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Help me choose a less demanding racket

Discussion in 'Racket Recommendation / Comparison' started by orangenetic, Nov 29, 2015.

  1. orangenetic

    orangenetic Regular Member

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    I am currently using a VT80 4U with VS890 and BG80 at 27lbs

    I really love playing with the VT80 but I don't think I can get enough power out of it when i'm under pressure. I can feel it bend when I hit a shot while being ready. But when i'm under pressure and when i'm semi ready to hit the shot, it just feels like i'm hitting with a wooden stick. Maybe I need a racket that's less stiff? I usually like stiff rackets but maybe it's time to try something new.



    I recently tried 3U BS12 and 3U LYD and 3U Arc10 TH

    the 3U BS12 was waaaaay too light for me. Maybe i'm just used to the VT80 but BS12 seemed too weak and I didn't seem to get much of a benefit from the speed.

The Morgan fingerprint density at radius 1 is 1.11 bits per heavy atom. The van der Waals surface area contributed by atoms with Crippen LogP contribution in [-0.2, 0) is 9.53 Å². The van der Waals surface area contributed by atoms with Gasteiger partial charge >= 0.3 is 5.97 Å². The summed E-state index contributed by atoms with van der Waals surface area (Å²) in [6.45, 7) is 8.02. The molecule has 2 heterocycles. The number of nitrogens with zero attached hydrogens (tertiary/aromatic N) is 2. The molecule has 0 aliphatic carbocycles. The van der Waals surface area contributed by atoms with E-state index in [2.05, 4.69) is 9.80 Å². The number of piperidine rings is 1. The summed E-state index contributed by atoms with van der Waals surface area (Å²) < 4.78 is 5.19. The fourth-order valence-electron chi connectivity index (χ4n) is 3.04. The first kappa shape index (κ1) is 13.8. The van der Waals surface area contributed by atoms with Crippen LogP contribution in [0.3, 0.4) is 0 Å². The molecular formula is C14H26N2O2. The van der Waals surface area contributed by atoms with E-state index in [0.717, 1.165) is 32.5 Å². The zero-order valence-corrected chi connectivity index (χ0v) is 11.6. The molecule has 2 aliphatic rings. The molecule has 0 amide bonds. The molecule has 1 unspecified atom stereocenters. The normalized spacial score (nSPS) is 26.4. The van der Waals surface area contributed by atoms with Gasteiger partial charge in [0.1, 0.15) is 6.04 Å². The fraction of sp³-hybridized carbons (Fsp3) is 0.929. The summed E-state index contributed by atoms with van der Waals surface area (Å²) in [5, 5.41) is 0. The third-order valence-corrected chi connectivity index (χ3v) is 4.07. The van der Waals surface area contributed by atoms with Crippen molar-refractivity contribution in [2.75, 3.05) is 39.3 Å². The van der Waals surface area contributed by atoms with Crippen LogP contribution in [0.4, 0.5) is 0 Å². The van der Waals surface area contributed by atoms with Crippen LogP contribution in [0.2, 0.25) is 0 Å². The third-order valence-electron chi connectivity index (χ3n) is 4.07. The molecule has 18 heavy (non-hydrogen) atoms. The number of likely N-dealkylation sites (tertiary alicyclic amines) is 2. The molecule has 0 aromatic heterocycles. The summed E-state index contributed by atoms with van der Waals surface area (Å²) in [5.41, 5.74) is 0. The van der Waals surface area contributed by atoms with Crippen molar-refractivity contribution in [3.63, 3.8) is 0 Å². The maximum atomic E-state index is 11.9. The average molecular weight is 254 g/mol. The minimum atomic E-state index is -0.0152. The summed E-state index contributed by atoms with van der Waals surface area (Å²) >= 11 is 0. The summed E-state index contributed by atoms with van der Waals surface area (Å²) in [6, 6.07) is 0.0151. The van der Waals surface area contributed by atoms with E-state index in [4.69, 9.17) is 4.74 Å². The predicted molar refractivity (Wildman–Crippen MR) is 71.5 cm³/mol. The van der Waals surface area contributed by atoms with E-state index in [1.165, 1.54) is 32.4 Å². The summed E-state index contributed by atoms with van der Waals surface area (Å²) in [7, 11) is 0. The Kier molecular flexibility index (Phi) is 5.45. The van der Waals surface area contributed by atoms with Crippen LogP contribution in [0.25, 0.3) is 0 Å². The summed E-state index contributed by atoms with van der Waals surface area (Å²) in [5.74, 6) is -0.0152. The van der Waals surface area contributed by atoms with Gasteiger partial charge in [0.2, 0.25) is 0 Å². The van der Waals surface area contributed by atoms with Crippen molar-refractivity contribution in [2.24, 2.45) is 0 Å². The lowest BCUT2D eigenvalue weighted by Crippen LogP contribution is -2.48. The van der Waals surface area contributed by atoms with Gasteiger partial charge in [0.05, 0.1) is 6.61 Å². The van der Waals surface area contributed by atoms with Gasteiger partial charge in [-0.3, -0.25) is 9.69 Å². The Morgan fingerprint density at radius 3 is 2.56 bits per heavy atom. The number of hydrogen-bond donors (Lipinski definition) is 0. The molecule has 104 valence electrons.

3U LYD felt great. I could feel enough bend in the shaft (Which feels great) and I could get power in any situation without causing problems. But I don't think I can buy a LYD

    3U Arc10 was horrible. It had nice power from drives but other than that it felt kind of hollow and just not right in my hands.

    Please help me choose a less demanding racket :p
     
  2. DuckFeet

    DuckFeet Regular Member

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    VT70 or drop your tension a pound or two I'd say.
     
  3. orangenetic

    orangenetic Regular Member

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    The problem with VT70 is that I can only get a 4U VT70 from where I live and i've tried 4U VT70 and it feels too light for me...if I could find a 3U VT70, it might be worth a shot

    The reason I have my tension at 27lbs(When stringing) is because it drops a few pounds after a few days so it goes to 25-26 which feels just right for me.
     
  4. Charlie-SWUK

    Charlie-SWUK Regular Member

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    Li Ning N50 III.

    It's an incredibly easy racket to use. Very powerful. Incredibly good swing speed. I was going to buy 2 more soon, but the N99 might just have my absolute perfection specification, so I'm holding out a little.
     
  5. Shunpuri

    Shunpuri Regular Member